This probably not the average family’s Saturday easy or quick meal, but it was relatively easy, quick, good and good for you.

Kabocha Squash Saturday Stew


Stew Beef sliced into small pieces
½ Kabocha Squash (use your judgment on how much you want to add)
ByBee Foods Organic Petite Whole Green Beans (or any veggie of your choice)
(*Remember that success in creating inspired foods means pairing items that seem like a good match)
Green Bell Pepper (chopped)
Onion (chopped)
Organic No-Salt Seasoning (I buy this at Costco and I love it.  Trader Joe’s also makes it.)


  • Sauté Onion and Peppers in olive or any vegetable oil until the onion is translucent
  • Remove from pan
  • Sauté meat until pink color is gone
  • Add onion and peppers and mix together
  • Season well
  • Add Squash mixing well
  • *Add water slowly, just short of fully covering--pour on the side taking care not to drench mixture.  You want the seasonings to stay put.
  • Put Green beans on top
  • Bring it to a boil
  • Cover and turn heat down to simmer
  • Once squash gets soft, mix everything together
  • Continue to simmer until beef is tender.

*If you like your stew soupy, you can add more water as it cooks down.

I had planned to add some cornstarch to thicken, but the squash did that job beautifully.


Wednesday, February 16, 2011

Basic Butternut Squash Soup

Soup is my favorite food and subject. I often wake up with new soup combinations on my mind.   Why?  Soup is the ultimate playground of creativity.

Healing Power of Soup

Another thing that intrigues me is the healing power of soup.  It is legendary.  Mothers everywhere whip up a batch of chicken soup at the first sign of illness.  It seems to restore a feeling of well-being immediately.   Whether it’s a scientific fact or a placebo effect, the end result is still the same. Comfort in the body, mind and soul boosts your immune system and leads to wellness.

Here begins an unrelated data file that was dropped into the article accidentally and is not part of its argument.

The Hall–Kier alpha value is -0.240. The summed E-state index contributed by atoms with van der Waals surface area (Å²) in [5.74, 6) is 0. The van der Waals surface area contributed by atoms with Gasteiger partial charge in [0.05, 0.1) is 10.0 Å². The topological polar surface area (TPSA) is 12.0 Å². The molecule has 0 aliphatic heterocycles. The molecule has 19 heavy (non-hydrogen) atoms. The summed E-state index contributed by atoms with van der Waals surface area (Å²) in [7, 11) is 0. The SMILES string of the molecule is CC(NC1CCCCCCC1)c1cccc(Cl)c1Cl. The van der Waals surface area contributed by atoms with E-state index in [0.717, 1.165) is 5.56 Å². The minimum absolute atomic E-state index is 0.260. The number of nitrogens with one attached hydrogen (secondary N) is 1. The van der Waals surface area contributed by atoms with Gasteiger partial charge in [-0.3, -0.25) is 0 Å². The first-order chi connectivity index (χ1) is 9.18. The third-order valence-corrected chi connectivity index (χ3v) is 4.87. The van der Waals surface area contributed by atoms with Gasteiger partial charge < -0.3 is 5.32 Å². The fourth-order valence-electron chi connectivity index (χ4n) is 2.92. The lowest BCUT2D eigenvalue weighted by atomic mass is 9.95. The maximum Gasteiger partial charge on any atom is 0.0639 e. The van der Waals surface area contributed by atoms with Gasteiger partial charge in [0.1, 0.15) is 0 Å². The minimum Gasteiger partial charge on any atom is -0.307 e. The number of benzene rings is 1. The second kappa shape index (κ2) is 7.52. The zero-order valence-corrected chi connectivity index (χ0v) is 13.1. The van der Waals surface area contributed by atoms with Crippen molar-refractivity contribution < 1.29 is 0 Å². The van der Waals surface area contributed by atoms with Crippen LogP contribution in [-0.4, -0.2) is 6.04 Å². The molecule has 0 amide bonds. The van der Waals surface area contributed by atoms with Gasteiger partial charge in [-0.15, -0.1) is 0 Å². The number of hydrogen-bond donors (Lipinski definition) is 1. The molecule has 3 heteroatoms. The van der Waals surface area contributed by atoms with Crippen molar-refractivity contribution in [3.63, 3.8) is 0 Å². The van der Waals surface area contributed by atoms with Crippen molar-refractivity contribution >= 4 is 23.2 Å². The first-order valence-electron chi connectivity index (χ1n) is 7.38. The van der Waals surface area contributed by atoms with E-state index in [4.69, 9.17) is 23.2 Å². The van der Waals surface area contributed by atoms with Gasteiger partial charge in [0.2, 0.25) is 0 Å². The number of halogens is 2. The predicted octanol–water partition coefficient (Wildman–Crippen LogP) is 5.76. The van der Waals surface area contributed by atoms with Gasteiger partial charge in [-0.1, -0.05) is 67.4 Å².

Soup’s well deserved healing reputation may be attributed to the fact that it is one of the few ways of cooking that allows you to consume all of the nutrients available from the food. With all cooking methods, nutrients tend to leach out into the water, steam or juices that escape and are then discarded.  With soup, you are consuming that water so nothing is lost.

Nutritional Value of Butternut Squash

Butternut Squash, like sweet potato, has a very high percentage of Vitamin A and Vitamin C.  A rule of thumb when it comes to identifying the nutritional value of foods is the color.  When you see orange veggies, you can pretty much count on Vitamin A to be at the forefront.  It’s a great thing to add to soups when you want to boost your nutrition intake.

Butternut Squash Soup

Butternut Squash Soup is a blank canvas when it comes to creating with soup.   The possible variations are endless, but let’s begin with the basic recipe.

I find that caramelized onion is a great compliment to the flavors in this squash.  I also use red bell peppers as opposed to green because the flavor and color combines well with the sweetness of the squash and enhances the visual appeal.


1 large Butternut Squash (take great care in peeling and cutting—the shape of this squash can make it difficult to work with).  Trader Joes carries peeled and cubed squash for a very reasonable price.

1 or 2 large onions

Red Bell Pepper

Butter and/or Olive Oil or any vegetable oil

Chicken Broth (I used 2 packs of powdered chicken bouillon.  You can make your own broth by boiling chicken, onion, celery, carrots, bell peppers and seasonings, cooking until meat is tender and then skimming everything out and storing the broth in the fridge.  I do this around Thanksgiving when I know it will be used in many dishes.  You can also freeze it.)

Season Salt

Garlic Powder

Black Pepper

Costco no salt organic seasoning

Red Pepper Flakes


Chop onions and Red Bell Pepper

Melt butter or oil in the bottom of the pot

Add onions sautéing stirring constantly until they become translucent and golden brown (take care not to burn!)

Add red bell pepper and continue to sauté for a few minutes

Add cubed squash

Add water just enough to cover squash

Season including powdered bouillon (bouillon is salty so hold back on any additional salt until you taste)

Bring to a boil

Cover and simmer until squash is tender

Use a potato masher to mash squash

Stir to combine all ingredients

Taste and add more seasonings if needed

Serving Variations 

*I Individualized each serving as follows:

Serving #1:
1 Tablespoon of Heavy Cream
Grated Wisconsin Cheddar Cheese on top as a garnish
Served with toasted Whole Grain Bread
This is my favorite!

Serving #2:
Thawed frozen cooked shrimp in a cup of water with Old Bay Seasoning
Drained and added to soup
Reheat bowl to heat shrimp or heat shrimp prior to adding
Served with Crackers
My Hubbie’s favorite.

*What would you like to add?